Imagine you are at a teacher’s workshop. You introduce yourself to the teacher sitting next to you and say you are from such-and-such Christian School. The teacher asks what church your school is affiliated with. You say that your school is private, not parochial, and is not directly affiliated with any church, though it places itself within the Reformed tradition. Naturally your new acquaintance asks what that means and you despair of trying to explain the Reformed branch of the Reformation in the two minutes left before the workshop begins.
Fortunately, Karin Maag has about seventy pages instead of two minutes to accomplish this. In Does the Reformation Still Matter? Maag contributes to the Calvin Shorts series by distilling the essence of the history and effects of the Reformation. In this book Maag, director of the Calvin College Meeter Center (a research center specializing in Calvin, Calvininsm, the Reformation, and Early Modern Studies) and professor of history at Calvin, gives a bird’s-eye view of what happened during the Reformation and how it affected theology, worship, laity, and church-state relations during the sixteenth century. In her final chapter she also discusses why understanding the Reformation is still important today. A helpful list for further reading and a glossary of important terms conclude the volume.
Maag’s overview and analysis of the Reformation focus on three main branches—Lutheran, Anabaptist, and Reformed. She carefully distinguishes how they were different from the Catholic Church and from each other. Although the explanations are broad and generalized, she takes time to avoid overgeneralizations and to clarify misunderstandings. In remarkably few pages, the reader becomes familiar with the basics of the Reformation without being misinformed. The book considers the complexities of the time and variations within the traditions without adding too many details or asides.
The fifth chapter, which discusses how the Reformation matters today, is not quite as compelling in its analysis as the first four. Maag rightly resists overstatements claiming the Reformation resulted in most of the positive aspects of the modern western world such as tolerance and critical enquiry. Instead, she argues that the enduring legacies of the Reformation are the centrality of Scripture, theories for resistance to government, and strategies for religious pluralism.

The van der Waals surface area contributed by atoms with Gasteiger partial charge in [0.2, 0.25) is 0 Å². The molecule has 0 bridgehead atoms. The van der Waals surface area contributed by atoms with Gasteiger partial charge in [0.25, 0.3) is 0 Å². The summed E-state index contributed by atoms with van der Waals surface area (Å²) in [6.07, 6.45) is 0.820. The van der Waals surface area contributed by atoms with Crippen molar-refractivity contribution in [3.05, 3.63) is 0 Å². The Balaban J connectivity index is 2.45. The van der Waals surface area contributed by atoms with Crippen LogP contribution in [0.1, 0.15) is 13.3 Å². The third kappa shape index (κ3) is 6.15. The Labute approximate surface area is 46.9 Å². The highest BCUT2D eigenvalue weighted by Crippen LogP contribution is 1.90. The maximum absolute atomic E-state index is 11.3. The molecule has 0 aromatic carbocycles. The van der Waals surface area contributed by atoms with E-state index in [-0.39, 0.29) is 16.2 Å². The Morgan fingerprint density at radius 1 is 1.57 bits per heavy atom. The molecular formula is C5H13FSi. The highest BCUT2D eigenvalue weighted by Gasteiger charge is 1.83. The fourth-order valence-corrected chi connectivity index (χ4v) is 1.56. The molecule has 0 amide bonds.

While it may be true that the Reformation resulted in the centrality of Scripture in churches today, the increasing secularization of our society has led to increasing marginalization of the Bible as well. When it is used in society, it typically appears as a source of proof texts that support preexisting ideas and policies rather than as a source of guidance and inspiration. And as for a source of theories for resistance and strategies for religious pluralism, the Reformation seems to provide more negative examples than positive ones, as the chapter itself details. I was left unconvinced that these legacies were reasons that the Reformation still matters.
Nevertheless, this booklet makes an important contribution to understanding the value of the Reformation. Reading it would definitely prepare one to briefly explain the Reformation to those who only know that Luther nailed the Ninety-Five Theses on the Wittenberg church door. It could also be a useful resource for middle and high school teachers who need to present the basics of the Reformation in a limited number of class periods.
Maag, Karin. Does the Reformation Still Matter? Calvin College Press, 2016.
Joan Stob recently retired from Legacy Christian School in Cutlerville, Michigan, where she was the instructional leader and enrichment coordinator.